As expected, it appears second in the autostart order and inherits globally defined values.
If you want to change the boot order of your virtual machines, select the desired virtual machine and click "Start earlier" or "Start later" to have it start earlier or later than another virtual machine.
Then, refer to the numbers indicated in the "Autostart order" column.
For the "Actions" option, this simply corresponds to the "Actions" menu for the selected virtual machine.
At the moment, our 2 virtual machines are running.
We go to "Host" and we click on "Shut down" to shut down our hypervisor, as well as our virtual machines thanks to the settings configured previously.
Confirm VMware ESXi shutdown.
The "The host is shutting down" message appears.
Once the physical maintenance on your server is finished, start it and go to the "Virtual Machines" section.
Then, open the "Recent Tasks" block located at the bottom of the page and you will see that an "Auto Start Power On" task is running.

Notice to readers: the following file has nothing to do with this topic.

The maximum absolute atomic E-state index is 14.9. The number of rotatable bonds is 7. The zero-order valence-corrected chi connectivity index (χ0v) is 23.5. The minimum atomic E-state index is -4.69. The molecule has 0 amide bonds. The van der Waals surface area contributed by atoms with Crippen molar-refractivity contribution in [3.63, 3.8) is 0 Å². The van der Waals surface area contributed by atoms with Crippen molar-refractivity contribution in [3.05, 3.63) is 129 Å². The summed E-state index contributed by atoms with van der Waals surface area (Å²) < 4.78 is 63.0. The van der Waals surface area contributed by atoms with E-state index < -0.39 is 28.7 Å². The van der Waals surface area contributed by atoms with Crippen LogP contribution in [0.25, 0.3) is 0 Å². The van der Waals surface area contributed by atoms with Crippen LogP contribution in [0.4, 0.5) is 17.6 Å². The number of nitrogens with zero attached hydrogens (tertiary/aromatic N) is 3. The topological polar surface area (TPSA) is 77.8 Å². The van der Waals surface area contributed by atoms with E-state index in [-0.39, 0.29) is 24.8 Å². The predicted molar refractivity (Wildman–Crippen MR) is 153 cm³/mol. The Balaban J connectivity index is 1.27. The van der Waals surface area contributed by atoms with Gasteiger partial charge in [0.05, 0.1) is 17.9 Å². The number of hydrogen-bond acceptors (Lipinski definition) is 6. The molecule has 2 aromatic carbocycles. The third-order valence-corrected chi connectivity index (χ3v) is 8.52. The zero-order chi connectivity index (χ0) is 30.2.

This task is caused by configuring automatic startup of your virtual machines in your VMware ESXi hypervisor settings.
As expected, this task first starts our "WS 2016 - AD" virtual machine and waits for it to finish starting.
Then, once the VMware Tools have started, the name of the host in the operating system will be communicated to your VMware ESXi hypervisor.
Since we had configured the autostart to wait for the heartbeat signal (from VMware Tools), the "Auto Start Power On" task therefore passes to the virtual machine configured previously in the autostart order.
A 2nd "Power On VM" task therefore appears in recent tasks and our 2nd virtual machine (WS 2016 - File server) starts.
Once all the desired virtual machines have been started, the "Auto Start Power On" task will be completed.